Since armored scales are spread chiefly through movement of nursery stock, only propagative material that is free of scales should be planted. Adequate plant spacing is important because armored scales seldom spread from plant to plant unless the crowns of the plants are in contact (Beardsley & Gonzalez 1975). As plants grow, pruning maintains spacing and allows maximum coverage when using insecticides.
Biological control -- Predators
Labybird beetles, or ladybugs, (Coleoptera: Coccinellidae) have been introduced and become established in Hawaii to control armored scales. Some of these, such as Lindorus lophanthae (Blaisdell) and Orcus chalybeus (Boisd.J), have become established on the major Islands. These beetle adults and larvae are carnivorous, eating soft-bodied insects. Scale covers that look chewed and have no insect underneath are signs that predators have been feeding on the scales.
Biological control -- Parasites
Tiny wasps lay eggs in developing scales. They are parasites that absorb food from the scale body. Instead of an adult scale under the cover, an adult wasp emerges. These can be very effective in controlling armored scales (Dekle 1965). In Hawaii at least two wasps, Arrhenophagus albipes (Hymenoptera: Encyrtidae) and Aspidiotiphagus citrinus Crawford (Hymenoptera: Aphelinidae) parasitize Cockerell scales.
Scraping and scrubbing to remove scales from plants are effective mechanical control tactics. Removing scales is especially important on exported plant materials, since intact armor is a sign of scale infestation.
Postharvest immersion of scale infested plant material in hot water will kill armored scale adults, nymphs, crawlers and eggs. Ten minutes at 49û C is sufficient to kill all life stages (Hata et al. 1993). Plant species vary in their sensitivity to heat, so damage to the plant depends on species and condition of plant material. Vapor heat for 60 min at 46.5û C and 90% relative humidity killed all nymphs and adults. Eggs were not tested (Hanset et al. 1992b).
Insecticide mode of action and formulation are important in insecticidal control of scales because armor covers and protects all stages but the crawler and the adult male. Contact insecticides target the crawler stage; systemics target adult females and feeding nymphs. Hata and Hara (1992) demonstrated that contact organophosphates, carbamate and pyrethroid insecticides can reduce but not eradicate Cockerell scale. Since the scale has natural enemies, care must be taken to conserve these. Populations of other pests, such as spiraling white fly, coconut scale, and ti scale, may rise if their natural enemies are affected by chemical control of the Cockerell scale. Spraying should be determined by presence of scales in the fields rather than by the calendar. Scales are best detected by regularly inspecting all areas of the fields for white, pearshaped armor. When detected, directing spray at hotspots rather than uninfested areas is economical, conserves natural enemies, and delay pesticide resistance.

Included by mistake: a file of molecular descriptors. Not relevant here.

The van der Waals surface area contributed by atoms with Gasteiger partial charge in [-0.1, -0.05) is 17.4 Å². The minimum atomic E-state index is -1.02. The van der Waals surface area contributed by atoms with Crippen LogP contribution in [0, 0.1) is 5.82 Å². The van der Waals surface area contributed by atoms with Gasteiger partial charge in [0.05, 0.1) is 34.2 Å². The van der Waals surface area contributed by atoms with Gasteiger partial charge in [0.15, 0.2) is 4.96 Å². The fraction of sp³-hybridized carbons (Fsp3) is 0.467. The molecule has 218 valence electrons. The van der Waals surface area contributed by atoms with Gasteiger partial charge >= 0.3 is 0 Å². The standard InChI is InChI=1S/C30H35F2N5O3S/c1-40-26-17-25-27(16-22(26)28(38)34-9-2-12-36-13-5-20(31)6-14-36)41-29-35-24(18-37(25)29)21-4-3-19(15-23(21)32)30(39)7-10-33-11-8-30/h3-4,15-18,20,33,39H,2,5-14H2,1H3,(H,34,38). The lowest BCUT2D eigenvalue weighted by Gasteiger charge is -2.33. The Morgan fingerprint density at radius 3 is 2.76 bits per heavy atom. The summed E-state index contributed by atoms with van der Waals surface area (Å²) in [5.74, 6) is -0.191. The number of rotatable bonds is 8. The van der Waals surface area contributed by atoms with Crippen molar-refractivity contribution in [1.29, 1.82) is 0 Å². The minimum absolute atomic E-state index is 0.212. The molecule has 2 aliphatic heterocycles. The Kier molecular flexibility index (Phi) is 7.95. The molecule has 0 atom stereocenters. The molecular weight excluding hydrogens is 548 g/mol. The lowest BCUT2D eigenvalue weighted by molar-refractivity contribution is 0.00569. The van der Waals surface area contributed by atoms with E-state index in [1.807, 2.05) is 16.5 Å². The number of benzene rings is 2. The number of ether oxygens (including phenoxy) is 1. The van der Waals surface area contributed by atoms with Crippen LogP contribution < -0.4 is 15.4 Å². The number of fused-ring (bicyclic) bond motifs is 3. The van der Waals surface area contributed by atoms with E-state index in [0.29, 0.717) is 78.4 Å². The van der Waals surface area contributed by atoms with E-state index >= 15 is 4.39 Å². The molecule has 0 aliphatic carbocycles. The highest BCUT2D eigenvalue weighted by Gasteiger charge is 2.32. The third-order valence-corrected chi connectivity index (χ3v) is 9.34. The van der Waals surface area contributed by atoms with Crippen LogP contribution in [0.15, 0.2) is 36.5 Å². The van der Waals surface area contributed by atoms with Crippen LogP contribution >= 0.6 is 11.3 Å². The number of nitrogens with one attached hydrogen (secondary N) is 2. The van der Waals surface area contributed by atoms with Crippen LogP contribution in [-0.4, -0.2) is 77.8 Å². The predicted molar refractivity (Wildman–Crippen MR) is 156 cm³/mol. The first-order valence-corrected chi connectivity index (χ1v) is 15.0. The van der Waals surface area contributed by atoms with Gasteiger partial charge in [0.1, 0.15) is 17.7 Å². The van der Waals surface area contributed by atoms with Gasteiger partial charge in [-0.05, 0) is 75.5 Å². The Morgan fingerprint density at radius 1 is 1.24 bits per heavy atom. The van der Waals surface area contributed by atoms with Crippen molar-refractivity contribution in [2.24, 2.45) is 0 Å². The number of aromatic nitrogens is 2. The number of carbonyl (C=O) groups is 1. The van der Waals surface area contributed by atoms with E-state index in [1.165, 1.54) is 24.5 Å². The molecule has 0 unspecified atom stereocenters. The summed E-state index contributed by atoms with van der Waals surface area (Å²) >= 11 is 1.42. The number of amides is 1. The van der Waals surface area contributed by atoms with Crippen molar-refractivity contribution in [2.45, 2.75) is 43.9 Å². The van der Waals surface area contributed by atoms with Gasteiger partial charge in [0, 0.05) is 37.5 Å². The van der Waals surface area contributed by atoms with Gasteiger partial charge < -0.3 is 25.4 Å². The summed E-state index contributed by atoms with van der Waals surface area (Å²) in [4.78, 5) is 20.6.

In the packing house, insecticidal soaps can be used in the wash water to kill crawlers while scrubbing off adults. Dipping in a soap-pyrethroid solution for five minutes is only 70% effective against adults and nymphs (Hansen et al. 1992a). Even if scales are killed, it takes several days for the body to dry, so removal of the armor is required to assure inspectors that the plant material is insect free.
Beardsley, J. W. Jr. and R. H. Gonzalez. 1975. The biology and ecology of armored scales. Annual Review of Entomology. 20: 47-73.
Dekle, G. W. 1965. Arthropods of Florida Vol. 3, Florida Armored Scale Insects. Division of Plant Industry, Florida Department of Agriculture, Gainesville. 265 pp.
Hamon, A. B. 1980. False Oleander Scale, Pseudaulacaspis cockerelli (Cooley) (Homoptera: Coccoidea: Diaspididae). Florida Department of Agriculture and Consumer Services, Division of Plant Industry, Gainesville. Entomology Circular No. 95, April 1979 (revised June 1980).
Hansen, J. D., A. H. Hara and V. L. Tenbrink. 1992a. Insecticidal dips for disinfesting commercial tropical cut flowers and foliage. Tropical Pest Management 38: 245-249.
Hansen, J. D., A. H. Hara and V. L. Tenbrink. 1992b. Vapor Heat: A potential treatment to disinfest tropical cut flowers and foliage. Hort Science 27(2): 139-143.
Hata, T. Y., A. H. Hara, B. K. S. Hu and V. L. Tenbrink. 1993. Hot water immersion as a potential quarantine treatment against Pseudaulacaspis cockerelli (Homoptera: Diaspididae). J. Econ. Ent. in press.
Hata T. Y. and A. H. Hara. 1992. Control of armored scales on bird of paradise, Hawaii, 1990. Insecticide and Acaricide Tests 17: 317.
Reinert, J. A. 1974. Management of the False Oleander Scale, Pseudaulacaspis cockerelli (Cooley). Proc. Fla. State Hortic. Soc. 87: 518-520.
Zimmerman, E. C. 1948. Insects of Hawaii Vol. S Homoptera: Sternorhyncha. University of Hawaii Press, Honolulu. 464 pp.